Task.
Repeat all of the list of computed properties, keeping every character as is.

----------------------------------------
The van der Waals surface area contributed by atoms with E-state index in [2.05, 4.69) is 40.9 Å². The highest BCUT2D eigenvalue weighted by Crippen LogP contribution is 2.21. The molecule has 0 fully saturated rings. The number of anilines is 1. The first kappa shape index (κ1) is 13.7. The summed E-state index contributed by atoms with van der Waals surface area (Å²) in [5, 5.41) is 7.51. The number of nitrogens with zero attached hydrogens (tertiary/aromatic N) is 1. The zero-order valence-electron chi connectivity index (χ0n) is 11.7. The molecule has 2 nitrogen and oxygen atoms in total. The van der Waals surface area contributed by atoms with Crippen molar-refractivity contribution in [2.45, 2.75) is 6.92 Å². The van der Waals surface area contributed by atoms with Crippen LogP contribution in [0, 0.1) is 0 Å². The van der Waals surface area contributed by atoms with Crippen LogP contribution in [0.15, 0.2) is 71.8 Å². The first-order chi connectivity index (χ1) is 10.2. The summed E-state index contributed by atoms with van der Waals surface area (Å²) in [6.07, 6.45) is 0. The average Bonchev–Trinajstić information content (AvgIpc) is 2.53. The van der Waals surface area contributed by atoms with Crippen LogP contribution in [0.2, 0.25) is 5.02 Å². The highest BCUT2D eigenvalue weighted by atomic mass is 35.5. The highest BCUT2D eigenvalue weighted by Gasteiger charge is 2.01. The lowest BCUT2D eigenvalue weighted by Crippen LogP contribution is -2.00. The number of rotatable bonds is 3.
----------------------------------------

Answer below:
The van der Waals surface area contributed by atoms with E-state index in [2.05, 4.69) is 40.9 Å². The highest BCUT2D eigenvalue weighted by Crippen LogP contribution is 2.21. The molecule has 0 fully saturated rings. The number of anilines is 1. The first kappa shape index (κ1) is 13.7. The summed E-state index contributed by atoms with van der Waals surface area (Å²) in [5, 5.41) is 7.51. The number of nitrogens with zero attached hydrogens (tertiary/aromatic N) is 1. The zero-order valence-electron chi connectivity index (χ0n) is 11.7. The molecule has 2 nitrogen and oxygen atoms in total. The van der Waals surface area contributed by atoms with Crippen molar-refractivity contribution in [2.45, 2.75) is 6.92 Å². The van der Waals surface area contributed by atoms with Crippen LogP contribution in [0, 0.1) is 0 Å². The van der Waals surface area contributed by atoms with Crippen LogP contribution in [0.15, 0.2) is 71.8 Å². The first-order chi connectivity index (χ1) is 10.2. The summed E-state index contributed by atoms with van der Waals surface area (Å²) in [6.07, 6.45) is 0. The average Bonchev–Trinajstić information content (AvgIpc) is 2.53. The van der Waals surface area contributed by atoms with Crippen LogP contribution in [0.2, 0.25) is 5.02 Å². The highest BCUT2D eigenvalue weighted by atomic mass is 35.5. The highest BCUT2D eigenvalue weighted by Gasteiger charge is 2.01. The lowest BCUT2D eigenvalue weighted by Crippen LogP contribution is -2.00. The number of rotatable bonds is 3.